According to Kanazarov, "There is now an unprecedented level of pressure against journalists in Kyrgyzstan who write about issues from a different angle than one that the authorities would deem desirable. I really fear for the lives of other staff on our paper, as well as the freelance writers who work for us."
He cited the case of one of his freelancers, Habira Majieva, who sought political asylum in Sweden after an attempted assault on her following a controversial article that appeared in November.
He insisted, "We're in no way an opposition newspaper. We will criticise any political group and any tendency, if there's a real reason to do so."
Alexander Kulinsky, who heads a non-government commission that examines complaints about the media, was reluctant to comment on the case before the police finish their investigation, but noted that numerous assaults on journalists have taken place over the last couple of years.
"There were about 30 in 2006 and 2007, and six or seven in 2008," he said. "Not one of these cases has resulted in a court passing sentence or ordering punishment."
He added that these figures compared unfavourably with the situation under Askar Akaev, the former president ousted in a March 2005 revolution, when physical attacks on media workers were rare.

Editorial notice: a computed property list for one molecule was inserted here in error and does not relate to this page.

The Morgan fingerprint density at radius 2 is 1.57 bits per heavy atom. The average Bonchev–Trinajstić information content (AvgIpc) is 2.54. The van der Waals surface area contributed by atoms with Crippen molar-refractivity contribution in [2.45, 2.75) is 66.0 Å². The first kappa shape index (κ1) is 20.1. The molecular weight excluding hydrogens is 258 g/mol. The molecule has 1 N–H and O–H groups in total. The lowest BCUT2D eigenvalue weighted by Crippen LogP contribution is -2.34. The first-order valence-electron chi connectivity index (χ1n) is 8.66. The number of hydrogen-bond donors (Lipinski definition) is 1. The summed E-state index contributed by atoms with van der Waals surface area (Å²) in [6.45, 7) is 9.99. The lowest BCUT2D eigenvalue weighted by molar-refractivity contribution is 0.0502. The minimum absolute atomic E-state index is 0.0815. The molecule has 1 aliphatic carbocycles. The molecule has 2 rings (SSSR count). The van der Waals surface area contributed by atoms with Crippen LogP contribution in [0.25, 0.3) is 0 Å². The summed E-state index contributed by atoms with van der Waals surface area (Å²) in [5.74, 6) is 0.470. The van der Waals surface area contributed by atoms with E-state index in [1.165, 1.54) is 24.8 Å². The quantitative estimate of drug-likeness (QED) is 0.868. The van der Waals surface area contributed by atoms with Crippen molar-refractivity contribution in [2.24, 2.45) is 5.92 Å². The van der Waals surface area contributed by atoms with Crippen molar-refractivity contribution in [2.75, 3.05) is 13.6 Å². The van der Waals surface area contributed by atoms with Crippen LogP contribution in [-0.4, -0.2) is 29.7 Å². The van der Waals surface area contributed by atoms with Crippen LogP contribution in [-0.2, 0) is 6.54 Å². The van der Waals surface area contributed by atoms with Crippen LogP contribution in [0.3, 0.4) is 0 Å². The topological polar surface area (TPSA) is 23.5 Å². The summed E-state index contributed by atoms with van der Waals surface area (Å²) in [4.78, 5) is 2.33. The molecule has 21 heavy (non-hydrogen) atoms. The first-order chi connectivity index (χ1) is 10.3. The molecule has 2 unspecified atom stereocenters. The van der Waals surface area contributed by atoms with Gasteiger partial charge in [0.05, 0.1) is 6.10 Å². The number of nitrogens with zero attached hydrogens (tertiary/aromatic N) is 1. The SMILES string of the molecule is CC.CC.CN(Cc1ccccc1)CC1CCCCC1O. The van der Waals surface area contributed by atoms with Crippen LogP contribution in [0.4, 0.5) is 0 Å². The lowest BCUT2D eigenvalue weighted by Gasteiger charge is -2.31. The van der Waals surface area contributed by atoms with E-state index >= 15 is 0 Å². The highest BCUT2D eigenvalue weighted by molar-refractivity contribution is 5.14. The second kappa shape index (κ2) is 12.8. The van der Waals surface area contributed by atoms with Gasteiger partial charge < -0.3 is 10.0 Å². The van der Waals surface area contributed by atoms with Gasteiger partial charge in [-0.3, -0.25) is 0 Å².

Interior Minister Moldomusa Kongantiev has taken personal charge of the investigation, although some in the media community are sceptical that it will come to anything.
"Ministers have taken charge of cases involving attacks on journalists several times already, but not one has been solved yet, nor have the criminals been taken to court," commented Tokoev. "The public is getting the impression that attacks on journalist take place with impunity."
Like other media workers and analysts, Tokoev fears attacks such as the one on Abdyldaev will have the desired deterrent effect - making journalists censor themselves to avoid suffering a similar fate.
"This case may drive others away from active journalism to writing about social affairs, simply to protect their own personal security," he said. "What that will mean is that the public stops getting objective information and will be left scrabbling around in the dark."
Eduard Poletaev, chief editor of the Mir Yevrazii journal in Kazakstan who is familiar with the Kyrgyz political scene, suspects attacks on journalists may be intensifying in the run up to the presidential election due in Kyrgyzstan either this year or next.
In Central Asian states, he says, "at times of intense political activity and ahead of important political events, there's a purge of people who might harm the election campaign or strike a note that resonates with the public.
There are signs that the authorities are already stepping up the pressure on media outlets.
More and more journalists are being called into the State Committee for National Security for what are officially termed "friendly chats". They include Reporter Bishkek's editor Akimov and Vadim Nochevkin of the popular Delo No. paper.
The De Facto and Alibi newspapers were forced to close last year under the weight of numerous court actions. Many observers see such lawsuits as a tactic which the authorities can deploy indirectly without being seen to be taking overt politically-motivated action themselves.
Mirgul Akimova is the pseudonym of a freelance journalist in Bishkek.